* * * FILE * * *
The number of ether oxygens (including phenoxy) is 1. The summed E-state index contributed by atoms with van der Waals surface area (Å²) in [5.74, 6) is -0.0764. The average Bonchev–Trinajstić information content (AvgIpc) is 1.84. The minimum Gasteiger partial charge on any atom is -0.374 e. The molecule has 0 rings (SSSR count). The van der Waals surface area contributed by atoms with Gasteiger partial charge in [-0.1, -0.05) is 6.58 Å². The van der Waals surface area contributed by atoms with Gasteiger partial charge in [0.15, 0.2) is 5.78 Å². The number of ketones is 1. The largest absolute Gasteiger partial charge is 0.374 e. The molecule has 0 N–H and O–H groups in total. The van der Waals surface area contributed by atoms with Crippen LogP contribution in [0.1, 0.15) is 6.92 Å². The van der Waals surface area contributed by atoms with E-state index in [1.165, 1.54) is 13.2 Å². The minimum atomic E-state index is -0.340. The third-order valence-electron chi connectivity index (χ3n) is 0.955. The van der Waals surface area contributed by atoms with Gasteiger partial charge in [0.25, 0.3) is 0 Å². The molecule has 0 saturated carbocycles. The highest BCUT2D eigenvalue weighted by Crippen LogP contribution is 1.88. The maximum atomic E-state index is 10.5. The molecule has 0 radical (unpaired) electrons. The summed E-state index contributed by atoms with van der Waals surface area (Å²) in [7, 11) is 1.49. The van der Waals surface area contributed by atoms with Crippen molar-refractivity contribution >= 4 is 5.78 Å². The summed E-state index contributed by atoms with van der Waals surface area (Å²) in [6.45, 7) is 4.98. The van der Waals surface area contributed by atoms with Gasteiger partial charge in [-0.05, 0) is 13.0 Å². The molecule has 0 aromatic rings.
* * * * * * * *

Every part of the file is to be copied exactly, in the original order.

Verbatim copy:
The number of ether oxygens (including phenoxy) is 1. The summed E-state index contributed by atoms with van der Waals surface area (Å²) in [5.74, 6) is -0.0764. The average Bonchev–Trinajstić information content (AvgIpc) is 1.84. The minimum Gasteiger partial charge on any atom is -0.374 e. The molecule has 0 rings (SSSR count). The van der Waals surface area contributed by atoms with Gasteiger partial charge in [-0.1, -0.05) is 6.58 Å². The van der Waals surface area contributed by atoms with Gasteiger partial charge in [0.15, 0.2) is 5.78 Å². The number of ketones is 1. The largest absolute Gasteiger partial charge is 0.374 e. The molecule has 0 N–H and O–H groups in total. The van der Waals surface area contributed by atoms with Crippen LogP contribution in [0.1, 0.15) is 6.92 Å². The van der Waals surface area contributed by atoms with E-state index in [1.165, 1.54) is 13.2 Å². The minimum atomic E-state index is -0.340. The third-order valence-electron chi connectivity index (χ3n) is 0.955. The van der Waals surface area contributed by atoms with Gasteiger partial charge in [0.25, 0.3) is 0 Å². The molecule has 0 saturated carbocycles. The highest BCUT2D eigenvalue weighted by Crippen LogP contribution is 1.88. The maximum atomic E-state index is 10.5. The molecule has 0 radical (unpaired) electrons. The summed E-state index contributed by atoms with van der Waals surface area (Å²) in [7, 11) is 1.49. The van der Waals surface area contributed by atoms with Crippen molar-refractivity contribution >= 4 is 5.78 Å². The summed E-state index contributed by atoms with van der Waals surface area (Å²) in [6.45, 7) is 4.98. The van der Waals surface area contributed by atoms with Gasteiger partial charge in [-0.05, 0) is 13.0 Å². The molecule has 0 aromatic rings.